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Subject: Re: [boost] disable_if conundrum
From: Jeremiah Willcock (jewillco_at_[hidden])
Date: 2011-12-05 15:20:34

On Mon, 5 Dec 2011, Marshall Clow wrote:

> On Dec 5, 2011, at 11:39 AM, Jeffrey Lee Hellrung, Jr. wrote:
>> On Mon, Dec 5, 2011 at 11:30 AM, Jeremiah Willcock <jewillco_at_[hidden]>wrote:
>>> On Mon, 5 Dec 2011, Marshall Clow wrote:
>>> I have a function that returns a pair of iterators.
>>>> There's also a version that takes a comparison predicate.
> [ snip]
>>>> I want to provide a range-based version of it.
> [ snip ]
>>>> Ok. There's a problem.
>>>> If I call:
>>>> foo ( first, last )
>>>> I get an error, because there are two perfectly good two argument
>>>> candidates.
>>>> Fine. Been there, seen that. I can use disable_if to make sure that the
>>>> second range based version is only "active" when the arguments are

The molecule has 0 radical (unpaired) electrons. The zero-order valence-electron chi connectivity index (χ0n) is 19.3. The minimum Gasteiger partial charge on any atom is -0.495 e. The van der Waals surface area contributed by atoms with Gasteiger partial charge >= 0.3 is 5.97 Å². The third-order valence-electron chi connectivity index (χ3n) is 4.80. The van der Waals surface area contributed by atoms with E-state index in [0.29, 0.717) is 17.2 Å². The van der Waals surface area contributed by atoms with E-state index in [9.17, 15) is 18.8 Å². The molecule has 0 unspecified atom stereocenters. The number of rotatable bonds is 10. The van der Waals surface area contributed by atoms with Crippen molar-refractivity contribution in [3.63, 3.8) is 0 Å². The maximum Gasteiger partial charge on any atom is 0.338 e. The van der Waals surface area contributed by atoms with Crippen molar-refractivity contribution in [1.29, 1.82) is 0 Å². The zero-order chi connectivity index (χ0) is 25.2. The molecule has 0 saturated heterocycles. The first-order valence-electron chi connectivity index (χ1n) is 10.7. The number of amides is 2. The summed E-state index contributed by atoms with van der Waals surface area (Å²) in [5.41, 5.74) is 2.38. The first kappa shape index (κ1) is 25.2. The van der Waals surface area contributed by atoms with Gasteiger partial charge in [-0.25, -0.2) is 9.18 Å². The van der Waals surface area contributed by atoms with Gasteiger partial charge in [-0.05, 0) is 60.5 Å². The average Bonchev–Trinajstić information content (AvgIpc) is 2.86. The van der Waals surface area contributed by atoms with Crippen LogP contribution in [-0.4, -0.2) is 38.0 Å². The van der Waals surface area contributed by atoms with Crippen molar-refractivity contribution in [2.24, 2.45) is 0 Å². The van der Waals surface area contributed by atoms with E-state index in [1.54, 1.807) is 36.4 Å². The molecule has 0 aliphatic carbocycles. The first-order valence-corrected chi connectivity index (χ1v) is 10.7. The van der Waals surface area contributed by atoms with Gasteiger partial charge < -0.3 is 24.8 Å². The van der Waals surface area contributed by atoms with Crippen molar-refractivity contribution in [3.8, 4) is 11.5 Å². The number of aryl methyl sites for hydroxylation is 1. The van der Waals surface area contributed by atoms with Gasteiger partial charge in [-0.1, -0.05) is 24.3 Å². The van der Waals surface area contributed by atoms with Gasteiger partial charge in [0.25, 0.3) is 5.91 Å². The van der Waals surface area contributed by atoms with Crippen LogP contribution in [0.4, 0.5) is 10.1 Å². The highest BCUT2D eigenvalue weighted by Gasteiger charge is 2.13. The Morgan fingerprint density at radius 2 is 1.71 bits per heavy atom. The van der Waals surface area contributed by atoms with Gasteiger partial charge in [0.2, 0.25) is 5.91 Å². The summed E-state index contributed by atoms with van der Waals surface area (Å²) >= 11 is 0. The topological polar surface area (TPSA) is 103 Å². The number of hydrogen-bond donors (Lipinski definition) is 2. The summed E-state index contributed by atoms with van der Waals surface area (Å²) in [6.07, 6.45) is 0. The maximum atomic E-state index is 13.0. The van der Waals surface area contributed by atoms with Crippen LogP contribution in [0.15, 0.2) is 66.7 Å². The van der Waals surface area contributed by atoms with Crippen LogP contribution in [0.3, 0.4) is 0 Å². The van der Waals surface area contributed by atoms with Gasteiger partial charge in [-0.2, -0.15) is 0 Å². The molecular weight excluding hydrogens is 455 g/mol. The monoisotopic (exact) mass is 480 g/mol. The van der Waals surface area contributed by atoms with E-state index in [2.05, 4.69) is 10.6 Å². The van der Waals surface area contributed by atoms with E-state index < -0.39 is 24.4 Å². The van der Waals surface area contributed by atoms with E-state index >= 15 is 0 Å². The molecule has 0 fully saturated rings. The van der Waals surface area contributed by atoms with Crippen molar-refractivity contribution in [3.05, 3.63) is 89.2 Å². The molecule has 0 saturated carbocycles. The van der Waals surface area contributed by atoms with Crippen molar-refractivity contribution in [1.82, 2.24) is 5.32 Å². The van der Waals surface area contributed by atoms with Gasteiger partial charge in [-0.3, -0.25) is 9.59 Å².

>>>> different types. It's verbose, but it (usually) works
> [ more snippage ]
>>>> But this time it does not! I get a compile error telling me that the
>>>> compiler can't deal with boost::range_iterator<XXX>::**type, when XXX =
>>>> some random iterator. It seems that the compiler wants to evaluate all the
>>>> parameters of disable_if_c before deciding whether or not to SFINAE it (I
>>>> guess that's not unreasonable, but it's not what I want)
>>>> Apparently, all the other times that I did this, the return type of the
>>>> function was not a dependent type of the template arguments.
>>>> Any suggestions for a workaround here?
>>> Look at lazy_disable_if -- it doesn't get the nested "type" member of the
>>> type you give it unless the condition evaluates to false.
>> Just to supplement: also use an extra level of indirection, a metafunction
>> that maps Range to the return type of foo. So will look like
>> boost::lazy_disable_if_c< condition, foo_result< Range > >::type.
> Yeah, that didn't seem to work for me.
> So - here's some code.
> And here's some error messages (from clang 3.0):

Your call to range_pair was not lazy enough -- on line 46, try
"detail::range_pair<Range>" instead of "typename
detail::range_pair<Range>::type". That worked for me at least on GCC 4.4.

-- Jeremiah Willcock

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